As I sifted through the nominations for our first-ever AM Innovators project, which seeks to identify people bringing innovation to association meetings, I kept thinking about a story U.K.-based facilitator and marketing consultant Johnnie Moore recently told on his blog (Johnniemoore.com/blog): “A few years back, a well-known consultancy decided to abandon its dress convention of dark suits and white shirts and said folks could dress casual. But quite soon, they decided to make it a bit clearer just what counted as casual and what was unacceptably scruffy. They thought they'd changed, [because] people were no longer wearing the boring suits. But just below the surface, they remained a company fixated on telling people how to dress.”

As meeting planners, you're often stuck in a similar conundrum. At its heart, a meeting is a meeting is a meeting, right? It's getting a group of people together to accomplish something, whether that something is learning how to do their jobs better, understanding regulations that govern an industry, increasing the scope of their professional networks, or figuring out how to build a better mousetrap. The foundations remain the same, as does the basic premise that people really should come to work wearing clothes.

But innovation still can — and does — happen. All it takes is a little shift in philosophy, whether it's changing a fixation on telling people how to dress, or moving away from the idea that the organization is the one to determine the worth of its meeting, rather than its attendees. The latter shift is what allowed one of our inaugural innovators, Dawn Poker, senior vice president and chief learning officer with the Credit Union Executives Society, to do something innovative with her meeting last fall. With its attendee base taking a big hit in the economic downturn, CUES wasn't too sure it would be able to keep attendance up. Playing off an idea from the band Radiohead, which let customers name their own price to download its CD, CUES implemented a pay-what-you-can strategy — and brought attendance up 35 percent in the eight weeks before the conference. The lower revenue from registrations was offset by avoiding hotel attrition fees — and everybody won.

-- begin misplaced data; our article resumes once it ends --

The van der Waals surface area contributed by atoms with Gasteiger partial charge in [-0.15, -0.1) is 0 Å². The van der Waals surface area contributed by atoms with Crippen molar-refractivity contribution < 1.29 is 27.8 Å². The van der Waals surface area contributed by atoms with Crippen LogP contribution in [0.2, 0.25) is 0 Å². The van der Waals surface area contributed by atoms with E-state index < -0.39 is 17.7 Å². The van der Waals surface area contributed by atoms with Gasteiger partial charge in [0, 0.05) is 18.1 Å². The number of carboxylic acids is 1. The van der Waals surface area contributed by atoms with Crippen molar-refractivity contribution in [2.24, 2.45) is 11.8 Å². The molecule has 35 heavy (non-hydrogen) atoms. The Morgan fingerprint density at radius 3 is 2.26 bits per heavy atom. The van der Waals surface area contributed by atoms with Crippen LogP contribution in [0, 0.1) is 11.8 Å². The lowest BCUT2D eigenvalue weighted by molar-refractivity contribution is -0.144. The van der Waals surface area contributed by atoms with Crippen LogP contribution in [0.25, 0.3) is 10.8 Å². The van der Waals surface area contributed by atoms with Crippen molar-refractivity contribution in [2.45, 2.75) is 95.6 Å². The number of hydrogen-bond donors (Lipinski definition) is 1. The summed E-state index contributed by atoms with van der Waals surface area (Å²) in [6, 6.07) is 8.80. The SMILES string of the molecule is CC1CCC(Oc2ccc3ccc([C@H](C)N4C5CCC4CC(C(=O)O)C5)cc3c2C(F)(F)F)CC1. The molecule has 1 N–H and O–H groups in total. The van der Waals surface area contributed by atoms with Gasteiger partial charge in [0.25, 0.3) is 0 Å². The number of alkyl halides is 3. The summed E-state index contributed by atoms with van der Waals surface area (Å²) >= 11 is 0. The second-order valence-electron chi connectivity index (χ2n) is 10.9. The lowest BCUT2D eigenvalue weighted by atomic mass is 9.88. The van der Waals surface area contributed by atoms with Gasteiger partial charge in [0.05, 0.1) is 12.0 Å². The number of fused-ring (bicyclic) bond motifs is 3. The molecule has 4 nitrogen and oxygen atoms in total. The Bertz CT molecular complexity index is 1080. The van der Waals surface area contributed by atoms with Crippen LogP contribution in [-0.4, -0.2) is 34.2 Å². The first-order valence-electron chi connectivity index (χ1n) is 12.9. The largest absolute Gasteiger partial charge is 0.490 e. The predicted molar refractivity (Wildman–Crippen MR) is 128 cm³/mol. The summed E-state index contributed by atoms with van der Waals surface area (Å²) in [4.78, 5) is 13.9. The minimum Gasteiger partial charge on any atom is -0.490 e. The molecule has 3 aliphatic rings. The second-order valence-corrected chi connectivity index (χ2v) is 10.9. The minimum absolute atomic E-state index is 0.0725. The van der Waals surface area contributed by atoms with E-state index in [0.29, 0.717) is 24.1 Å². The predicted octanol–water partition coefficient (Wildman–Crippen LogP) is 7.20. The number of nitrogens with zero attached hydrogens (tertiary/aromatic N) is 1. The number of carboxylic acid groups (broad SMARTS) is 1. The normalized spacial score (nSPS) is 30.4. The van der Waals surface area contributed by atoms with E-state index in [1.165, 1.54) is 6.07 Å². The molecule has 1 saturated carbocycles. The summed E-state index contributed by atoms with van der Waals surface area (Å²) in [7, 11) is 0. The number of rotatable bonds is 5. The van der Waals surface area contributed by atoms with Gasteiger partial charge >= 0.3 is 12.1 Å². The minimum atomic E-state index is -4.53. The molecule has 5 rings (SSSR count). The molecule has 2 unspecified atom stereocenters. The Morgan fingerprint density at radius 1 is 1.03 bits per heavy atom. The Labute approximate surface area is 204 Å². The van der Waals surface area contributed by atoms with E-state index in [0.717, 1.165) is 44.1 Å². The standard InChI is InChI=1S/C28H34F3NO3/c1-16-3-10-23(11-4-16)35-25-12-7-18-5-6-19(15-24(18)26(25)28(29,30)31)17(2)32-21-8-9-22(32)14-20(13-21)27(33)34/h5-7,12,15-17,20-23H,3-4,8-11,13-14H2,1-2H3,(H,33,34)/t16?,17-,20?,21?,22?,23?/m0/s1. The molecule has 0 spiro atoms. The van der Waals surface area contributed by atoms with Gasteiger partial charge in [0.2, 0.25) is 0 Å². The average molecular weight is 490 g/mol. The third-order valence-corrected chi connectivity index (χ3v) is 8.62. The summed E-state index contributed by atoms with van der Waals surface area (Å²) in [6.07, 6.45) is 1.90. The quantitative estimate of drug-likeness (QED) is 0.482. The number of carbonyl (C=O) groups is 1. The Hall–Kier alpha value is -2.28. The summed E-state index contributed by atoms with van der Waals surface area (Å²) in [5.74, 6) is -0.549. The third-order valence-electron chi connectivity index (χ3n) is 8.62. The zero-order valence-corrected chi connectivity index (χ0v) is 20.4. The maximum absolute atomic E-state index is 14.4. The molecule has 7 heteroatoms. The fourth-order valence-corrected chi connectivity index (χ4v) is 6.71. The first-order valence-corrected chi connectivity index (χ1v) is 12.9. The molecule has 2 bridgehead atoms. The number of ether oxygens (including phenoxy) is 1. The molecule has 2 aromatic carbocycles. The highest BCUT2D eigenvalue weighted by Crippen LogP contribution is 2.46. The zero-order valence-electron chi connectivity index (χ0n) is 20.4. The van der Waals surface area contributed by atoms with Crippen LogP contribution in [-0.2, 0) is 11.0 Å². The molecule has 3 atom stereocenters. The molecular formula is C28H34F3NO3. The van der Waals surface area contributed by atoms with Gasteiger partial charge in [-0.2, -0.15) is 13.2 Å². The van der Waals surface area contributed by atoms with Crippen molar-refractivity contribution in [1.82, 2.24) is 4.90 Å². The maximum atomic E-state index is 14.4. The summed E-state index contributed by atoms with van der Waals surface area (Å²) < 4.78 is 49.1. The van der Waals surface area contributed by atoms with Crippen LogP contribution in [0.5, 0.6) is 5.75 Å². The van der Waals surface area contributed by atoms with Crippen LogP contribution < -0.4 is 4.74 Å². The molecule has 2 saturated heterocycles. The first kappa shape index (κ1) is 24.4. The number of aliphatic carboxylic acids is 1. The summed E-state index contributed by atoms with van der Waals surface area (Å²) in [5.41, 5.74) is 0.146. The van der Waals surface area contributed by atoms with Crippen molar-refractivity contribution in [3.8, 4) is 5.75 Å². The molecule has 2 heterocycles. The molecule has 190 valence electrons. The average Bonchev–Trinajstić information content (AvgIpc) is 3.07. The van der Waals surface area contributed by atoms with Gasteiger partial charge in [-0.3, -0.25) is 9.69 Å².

While it's a lot easier to change the window dressing than the window itself, if you want true innovation, you need to get beneath the surface and question the validity of the philosophical infrastructure that shapes your current practice. Congratulations to this year's AM Innovators for being able to do just that.